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Demand Media's Q1 is marked by better-than-expected revenue while it gets spanked by Google
Shares of Demand Media ended the day up 3%, on the first day after reporting better-than-expected quarterly results.
Demand Media had good news and bad news at Thursday’s earnings call. First the bad news, because it’s standard practice: Google’s new plan to sweep the Internet clean of bad content has given eHow (one of Demand’s many Web properties) a significant beating. The good news: Demand’s revenues were higher than anyone expected in its first quarter as a public company. And then the bad news again: the company still isn’t profitable.
(Editor's note: Demand Media co-founder and EVP of M&A, Shawn Colo, will be giving a keynote at Vator Splash LA on May 26, at The Highland Hollywood. Use Vator20 for a 20% discount when you register here. Discount expires May 10)
Demand Media reported $79.5 million in revenues in Q1, an increase of 48% over Q1 2010, when the company posted $53.6 million in revenues. Wall Street had predicted Demand would report some $69.9 million in revenues, so Demand can give itself a little pat on the back for that one. But it might not want to pat too confidently, as income was still non-existent. In fact, losses were higher this year than they were in Q1 2010. Demand posted a net loss of $5.6 million in Q1 2011, compared to a net loss of $4.1 million last year.
So Demand saw a dramatic increase in revenues, but is still no closer to turning a profit…
But that’s the GAAP financial summary. The non-GAAP financial summary shows that Demand Media’s net income for Q1 was $5.1 million, an increase of 121% over last year, when the company posted a net income of $2.3 million. But Demand’s “non-GAAP” method of calculating its net income likely stems from its unorthodox accounting practices, in which it extends the up-front cost of paying writers and editors over the course of five years with the rationale that the pieces they produce are long-lasting stories that will continue to get Google hits for years to come.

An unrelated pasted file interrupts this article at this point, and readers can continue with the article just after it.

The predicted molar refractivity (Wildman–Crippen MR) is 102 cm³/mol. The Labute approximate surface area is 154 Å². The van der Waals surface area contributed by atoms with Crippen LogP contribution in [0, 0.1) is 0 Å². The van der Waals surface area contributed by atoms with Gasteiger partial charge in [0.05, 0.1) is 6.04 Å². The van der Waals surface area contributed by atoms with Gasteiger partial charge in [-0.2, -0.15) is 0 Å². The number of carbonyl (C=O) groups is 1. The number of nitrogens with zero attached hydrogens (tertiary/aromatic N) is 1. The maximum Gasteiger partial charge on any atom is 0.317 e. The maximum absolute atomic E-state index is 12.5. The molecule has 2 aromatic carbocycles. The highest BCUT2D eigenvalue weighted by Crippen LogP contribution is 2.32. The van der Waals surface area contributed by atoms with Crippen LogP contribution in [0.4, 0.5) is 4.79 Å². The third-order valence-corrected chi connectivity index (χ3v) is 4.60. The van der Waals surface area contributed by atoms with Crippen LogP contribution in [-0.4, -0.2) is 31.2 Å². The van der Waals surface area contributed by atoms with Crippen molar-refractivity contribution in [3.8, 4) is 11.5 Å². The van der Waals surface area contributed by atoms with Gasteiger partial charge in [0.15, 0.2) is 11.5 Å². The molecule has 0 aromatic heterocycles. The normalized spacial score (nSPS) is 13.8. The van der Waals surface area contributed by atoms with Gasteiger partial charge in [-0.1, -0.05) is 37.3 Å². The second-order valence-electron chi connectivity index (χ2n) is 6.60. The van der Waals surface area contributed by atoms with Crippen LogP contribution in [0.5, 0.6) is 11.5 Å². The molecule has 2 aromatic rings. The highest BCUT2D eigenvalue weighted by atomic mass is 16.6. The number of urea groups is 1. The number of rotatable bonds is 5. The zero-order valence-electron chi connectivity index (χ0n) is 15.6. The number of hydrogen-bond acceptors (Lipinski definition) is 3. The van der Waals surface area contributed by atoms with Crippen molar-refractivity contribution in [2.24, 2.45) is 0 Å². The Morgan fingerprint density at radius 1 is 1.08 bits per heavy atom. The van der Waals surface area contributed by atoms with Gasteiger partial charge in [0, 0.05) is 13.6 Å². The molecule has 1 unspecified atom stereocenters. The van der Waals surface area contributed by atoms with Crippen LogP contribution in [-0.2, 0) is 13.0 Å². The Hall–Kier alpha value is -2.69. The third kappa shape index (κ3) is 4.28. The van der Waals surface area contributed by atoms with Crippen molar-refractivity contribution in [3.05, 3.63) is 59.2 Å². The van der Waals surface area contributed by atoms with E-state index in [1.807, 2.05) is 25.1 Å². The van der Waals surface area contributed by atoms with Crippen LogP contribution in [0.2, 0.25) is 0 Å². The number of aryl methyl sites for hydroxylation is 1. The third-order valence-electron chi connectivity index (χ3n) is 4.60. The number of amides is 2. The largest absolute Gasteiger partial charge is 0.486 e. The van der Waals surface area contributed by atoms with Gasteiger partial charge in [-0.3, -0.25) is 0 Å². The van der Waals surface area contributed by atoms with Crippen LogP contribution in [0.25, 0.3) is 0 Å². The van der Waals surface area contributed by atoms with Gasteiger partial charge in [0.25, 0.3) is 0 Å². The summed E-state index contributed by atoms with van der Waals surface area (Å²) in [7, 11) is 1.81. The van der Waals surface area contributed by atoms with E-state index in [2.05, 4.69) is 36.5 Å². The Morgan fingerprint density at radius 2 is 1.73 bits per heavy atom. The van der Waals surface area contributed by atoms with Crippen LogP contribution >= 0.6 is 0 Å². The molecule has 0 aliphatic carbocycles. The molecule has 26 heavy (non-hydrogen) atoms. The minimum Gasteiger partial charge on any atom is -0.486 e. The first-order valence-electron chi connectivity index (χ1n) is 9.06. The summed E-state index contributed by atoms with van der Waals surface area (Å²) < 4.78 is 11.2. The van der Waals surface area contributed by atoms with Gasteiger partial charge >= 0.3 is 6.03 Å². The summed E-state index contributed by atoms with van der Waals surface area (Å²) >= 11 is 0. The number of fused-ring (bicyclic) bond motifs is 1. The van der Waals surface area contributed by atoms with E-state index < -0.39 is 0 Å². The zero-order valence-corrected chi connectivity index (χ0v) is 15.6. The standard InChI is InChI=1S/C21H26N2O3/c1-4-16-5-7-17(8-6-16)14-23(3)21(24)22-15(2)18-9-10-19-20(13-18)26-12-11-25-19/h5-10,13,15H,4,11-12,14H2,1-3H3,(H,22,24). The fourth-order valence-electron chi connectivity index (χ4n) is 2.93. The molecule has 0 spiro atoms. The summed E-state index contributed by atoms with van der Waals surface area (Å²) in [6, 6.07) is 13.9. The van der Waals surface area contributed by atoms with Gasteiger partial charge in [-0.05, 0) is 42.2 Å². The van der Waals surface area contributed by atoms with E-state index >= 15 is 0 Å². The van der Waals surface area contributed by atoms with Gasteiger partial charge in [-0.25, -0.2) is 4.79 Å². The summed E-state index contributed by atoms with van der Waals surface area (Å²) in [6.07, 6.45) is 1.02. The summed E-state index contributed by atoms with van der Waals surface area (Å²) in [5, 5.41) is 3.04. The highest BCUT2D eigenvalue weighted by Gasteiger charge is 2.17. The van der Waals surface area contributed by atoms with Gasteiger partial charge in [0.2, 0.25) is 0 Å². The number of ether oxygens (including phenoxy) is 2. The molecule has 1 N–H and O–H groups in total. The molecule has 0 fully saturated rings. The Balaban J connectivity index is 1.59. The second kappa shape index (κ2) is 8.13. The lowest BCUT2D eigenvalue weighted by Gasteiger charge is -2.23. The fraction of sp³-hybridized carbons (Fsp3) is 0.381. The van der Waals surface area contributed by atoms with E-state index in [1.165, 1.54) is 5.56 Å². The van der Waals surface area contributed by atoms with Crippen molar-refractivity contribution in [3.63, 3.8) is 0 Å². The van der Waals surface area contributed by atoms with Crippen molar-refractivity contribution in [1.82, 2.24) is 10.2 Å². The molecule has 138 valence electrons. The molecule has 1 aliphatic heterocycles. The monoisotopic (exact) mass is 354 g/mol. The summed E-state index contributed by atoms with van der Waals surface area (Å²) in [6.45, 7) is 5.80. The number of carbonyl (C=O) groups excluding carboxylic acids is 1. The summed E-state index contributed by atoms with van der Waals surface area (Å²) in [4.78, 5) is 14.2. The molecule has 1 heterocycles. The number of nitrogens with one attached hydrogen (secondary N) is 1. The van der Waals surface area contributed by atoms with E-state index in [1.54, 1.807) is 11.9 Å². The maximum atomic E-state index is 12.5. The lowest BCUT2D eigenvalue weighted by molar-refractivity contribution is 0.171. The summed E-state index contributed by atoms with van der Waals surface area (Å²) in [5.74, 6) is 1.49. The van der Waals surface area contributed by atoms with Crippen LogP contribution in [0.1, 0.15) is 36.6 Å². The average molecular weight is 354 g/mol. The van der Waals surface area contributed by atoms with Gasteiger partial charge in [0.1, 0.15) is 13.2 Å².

But that’s not the case anymore now that eHow has taken quite a spanking from Panda, Google’s tweaked algorithm. The website saw a 20% decline in traffic and a 12% drop in total page-views. To remedy the situation and ensure that Panda doesn’t swallow anymore of its traffic, Demand is jazzing up its content offerings. It has officially discontinued its eHow user-generated content program and the company has teamed up with Rachael Ray, who will be the creative mastermind behind eHow’s Food Channel. Additionally, the company joined forces with the ever-feisty Tyra Banks to launch TypeF.com, an interactive fashion and beauty website that encourages women to embrace their own unique styles.
"Outperformance in Q1 was driven by ongoing revenue growth from our content library, combined with strong direct brand advertising sales,” said Demand Media’s president and CFO Charles Hillard in a statement. “Our raised fiscal 2011 guidance reflects our better-than-expected first quarter results as well as our continued reinvestment in content and diversifying sources of traffic and revenue."
Image source: demandmedia.com
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Demand Media is building a different type of new media company. With a proprietary media platform that powers the company's highly-trafficked domains and wholly-owned content media properties, Demand Media leverages cutting edge, user-driven publishing, community and monetization tools in its quest to define the next generation of new media companies.